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2 Kuwaiti Researchers Patent Device That Could Improve Efficiency of Power Plants

After three years of research during and after the Covid-19 pandemic, the Kuwaiti researchers  Ammar Bahman and Nasser Al-Sayegh have come up with an invention that could help reduce energy consumption in power plants.

Bahman is an assistant professor in the department of mechanical engineering at Kuwait University, and Al-Sayegh is an associate research scientist at the Kuwait Institute for Scientific Research.

Their idea, which has been registered with the U.S. Patent Office, revolves around the creation of a device that can calculate the physical state of nanoparticles dispersed in advanced thermal fluids called nanofluids.

The significance of Bayman and Al-Sayegh’s invention lies in contributing directly to the improvement of thermal systems used in Kuwait for power generation and water desalination. The invention will allow scientists to test the qualities of a nanofluid before offering it as an alternative to the conventional fluids currently used.

“The real benefit from the invention is to employ it within power plants and water desalination plants, to increase their efficiency by significantly reducing the fuel used, thus saving electrical energy consumption.”

Nasser Al-Sayegh, Associate researcher at the Kuwait Institute for Scientific Research

The researchers used virtual Internet meetings to continue working together throughout the Covid-19 curfews in Kuwait, moving through stages of clarifying the problem, discussing solutions, describing and illustrating their idea, and sending off the patent for examination.

Practical Benefit of the Invention

Bahman, who obtained a Ph.D. in mechanical engineering from Purdue University in the United States four years ago, told Al-Fanar Media that his work on this invention came from a desire to find solutions to common problems between different disciplines.

He explained that the invention is based on the scientific and practical benefit of using nanofluids to improve the efficiency of the cooling processes, because nanofluids have higher thermal properties than traditional liquids. Bahman said the invention offers a solution to a problem facing nanofluids, which is that the suspended nanoparticles are prone to settle under the liquid over time. This means that these liquids eventually lose their advanced thermal properties.

The new invention calculates the percentage of a nanofluid that has lost its thermal properties, and the time it takes for the nanofluid to complete the precipitation process. Such calculations are vital to the research and industrial sector, Bahman said, because they allow scientists, companies, and decision-makers to know the sustainability of energy-generation and conservation devices when used with nanofluids.

Al-Sayegh said the real benefit of the invention would be seen at power plants and water desalination plants, because they depend on heat transfer. The patent will allow specific nanofluids to be introduced to increase the plants’ efficiency by reducing the fuel used, thus saving electrical energy consumption, he told Al-Fanar Media.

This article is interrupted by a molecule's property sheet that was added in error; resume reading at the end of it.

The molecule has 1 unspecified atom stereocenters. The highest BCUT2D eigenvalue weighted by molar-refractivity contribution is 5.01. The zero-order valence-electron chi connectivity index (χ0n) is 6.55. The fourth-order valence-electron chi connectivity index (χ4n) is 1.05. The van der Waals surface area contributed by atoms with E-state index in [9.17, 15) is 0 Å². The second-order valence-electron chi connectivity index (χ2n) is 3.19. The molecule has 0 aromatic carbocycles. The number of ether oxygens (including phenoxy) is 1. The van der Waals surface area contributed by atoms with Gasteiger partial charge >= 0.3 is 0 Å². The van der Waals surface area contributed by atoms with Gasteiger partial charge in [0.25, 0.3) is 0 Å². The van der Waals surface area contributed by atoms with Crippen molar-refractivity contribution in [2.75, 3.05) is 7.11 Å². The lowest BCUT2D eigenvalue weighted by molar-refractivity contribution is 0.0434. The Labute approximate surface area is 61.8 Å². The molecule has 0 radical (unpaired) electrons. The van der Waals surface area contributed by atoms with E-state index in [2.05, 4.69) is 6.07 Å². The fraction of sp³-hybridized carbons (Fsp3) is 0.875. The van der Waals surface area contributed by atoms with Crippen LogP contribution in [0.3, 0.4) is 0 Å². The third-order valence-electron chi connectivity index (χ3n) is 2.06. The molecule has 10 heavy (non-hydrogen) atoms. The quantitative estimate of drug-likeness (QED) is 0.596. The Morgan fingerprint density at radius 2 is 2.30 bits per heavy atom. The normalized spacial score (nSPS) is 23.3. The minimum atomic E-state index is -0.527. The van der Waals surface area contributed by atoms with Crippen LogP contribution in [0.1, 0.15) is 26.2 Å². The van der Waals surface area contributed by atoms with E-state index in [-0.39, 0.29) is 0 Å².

“The research process requires great focus, effort and time from the researcher, as well as a stable environment for those conducting scientific research. This can only be achieved when there is abundant financial support.”

Ammar Bahman, Assistant professor of mechanical engineering at Kuwait University

Al-Sayegh said creating a device capable of characterising the physical state of particles suspended in nanofluids would revolutionise Kuwait’s thermal systems systems in terms of operational efficiency and fuel consumption challenges.

Research Environment in the Arab World

With the Patent Office at Kuwait University, Bahman plans to employ research results in the country’s industrial sector.

He wants to establish an energy centre affiliated with Kuwait University to conduct scientific and experimental research, offer consultations to the public and private sectors, and provide training opportunities for students, technicians, and specialist engineers.

He believes that to encourage innovation, researchers need an appropriate research environment and access to knowledge and human resources.

Bahman also thinks scientific criticism should be included in school curricula, along with the presentation of scientific problems to encourage innovative solutions. This could be achieved through joint scientific programmes with international universities and student exchange programmes, he said.

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Current conditions in the Arab world “do not stimulate scientific research,” Bahman said. “The research process requires great focus, effort and time from the researcher, as well as a stable environment for those conducting scientific research. This can only be achieved when there is abundant financial support.”

Al-Sayegh added that he and Bahman were trying to establish a company to market their inventions, and turn them into practical products that serve a large number of people.

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